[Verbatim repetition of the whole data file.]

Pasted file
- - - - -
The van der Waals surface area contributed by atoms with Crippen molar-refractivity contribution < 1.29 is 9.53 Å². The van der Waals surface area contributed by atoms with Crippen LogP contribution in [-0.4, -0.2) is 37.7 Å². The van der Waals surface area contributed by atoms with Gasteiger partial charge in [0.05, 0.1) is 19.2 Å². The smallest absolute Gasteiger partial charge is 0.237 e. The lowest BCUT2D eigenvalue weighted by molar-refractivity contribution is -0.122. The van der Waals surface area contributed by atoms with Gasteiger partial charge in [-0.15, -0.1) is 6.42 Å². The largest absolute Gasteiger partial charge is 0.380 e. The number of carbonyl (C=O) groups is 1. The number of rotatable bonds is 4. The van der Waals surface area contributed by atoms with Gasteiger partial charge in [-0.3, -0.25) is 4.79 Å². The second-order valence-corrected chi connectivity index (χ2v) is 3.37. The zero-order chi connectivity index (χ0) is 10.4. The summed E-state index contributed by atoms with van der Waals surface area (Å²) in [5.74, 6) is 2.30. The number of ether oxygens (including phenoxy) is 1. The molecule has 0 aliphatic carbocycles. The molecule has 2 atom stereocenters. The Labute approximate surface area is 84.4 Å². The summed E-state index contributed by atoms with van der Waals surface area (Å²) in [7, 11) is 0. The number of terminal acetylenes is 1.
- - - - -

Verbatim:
The van der Waals surface area contributed by atoms with Crippen molar-refractivity contribution < 1.29 is 9.53 Å². The van der Waals surface area contributed by atoms with Crippen LogP contribution in [-0.4, -0.2) is 37.7 Å². The van der Waals surface area contributed by atoms with Gasteiger partial charge in [0.05, 0.1) is 19.2 Å². The smallest absolute Gasteiger partial charge is 0.237 e. The lowest BCUT2D eigenvalue weighted by molar-refractivity contribution is -0.122. The van der Waals surface area contributed by atoms with Gasteiger partial charge in [-0.15, -0.1) is 6.42 Å². The largest absolute Gasteiger partial charge is 0.380 e. The number of carbonyl (C=O) groups is 1. The number of rotatable bonds is 4. The van der Waals surface area contributed by atoms with Gasteiger partial charge in [-0.3, -0.25) is 4.79 Å². The second-order valence-corrected chi connectivity index (χ2v) is 3.37. The zero-order chi connectivity index (χ0) is 10.4. The summed E-state index contributed by atoms with van der Waals surface area (Å²) in [5.74, 6) is 2.30. The number of ether oxygens (including phenoxy) is 1. The molecule has 0 aliphatic carbocycles. The molecule has 2 atom stereocenters. The Labute approximate surface area is 84.4 Å². The summed E-state index contributed by atoms with van der Waals surface area (Å²) in [7, 11) is 0. The number of terminal acetylenes is 1.